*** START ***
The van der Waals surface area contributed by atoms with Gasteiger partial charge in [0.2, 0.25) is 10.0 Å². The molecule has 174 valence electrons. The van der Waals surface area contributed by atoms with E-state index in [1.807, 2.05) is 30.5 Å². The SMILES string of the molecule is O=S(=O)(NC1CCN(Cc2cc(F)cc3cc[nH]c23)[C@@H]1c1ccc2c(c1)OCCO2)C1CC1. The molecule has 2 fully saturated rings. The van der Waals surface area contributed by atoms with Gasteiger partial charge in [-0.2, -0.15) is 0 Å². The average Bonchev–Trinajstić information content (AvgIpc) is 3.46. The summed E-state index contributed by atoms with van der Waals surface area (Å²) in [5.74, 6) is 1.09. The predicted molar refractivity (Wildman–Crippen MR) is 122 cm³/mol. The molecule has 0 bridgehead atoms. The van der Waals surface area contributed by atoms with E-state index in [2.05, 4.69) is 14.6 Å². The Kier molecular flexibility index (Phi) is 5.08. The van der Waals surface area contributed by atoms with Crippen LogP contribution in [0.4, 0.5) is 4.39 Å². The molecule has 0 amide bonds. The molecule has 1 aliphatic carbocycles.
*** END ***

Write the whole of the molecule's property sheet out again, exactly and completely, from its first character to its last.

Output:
The van der Waals surface area contributed by atoms with Gasteiger partial charge in [0.2, 0.25) is 10.0 Å². The molecule has 174 valence electrons. The van der Waals surface area contributed by atoms with E-state index in [1.807, 2.05) is 30.5 Å². The SMILES string of the molecule is O=S(=O)(NC1CCN(Cc2cc(F)cc3cc[nH]c23)[C@@H]1c1ccc2c(c1)OCCO2)C1CC1. The molecule has 2 fully saturated rings. The van der Waals surface area contributed by atoms with Gasteiger partial charge in [-0.2, -0.15) is 0 Å². The average Bonchev–Trinajstić information content (AvgIpc) is 3.46. The summed E-state index contributed by atoms with van der Waals surface area (Å²) in [5.74, 6) is 1.09. The predicted molar refractivity (Wildman–Crippen MR) is 122 cm³/mol. The molecule has 0 bridgehead atoms. The van der Waals surface area contributed by atoms with E-state index in [2.05, 4.69) is 14.6 Å². The Kier molecular flexibility index (Phi) is 5.08. The van der Waals surface area contributed by atoms with Crippen LogP contribution in [0.4, 0.5) is 4.39 Å². The molecule has 0 amide bonds. The molecule has 1 aliphatic carbocycles.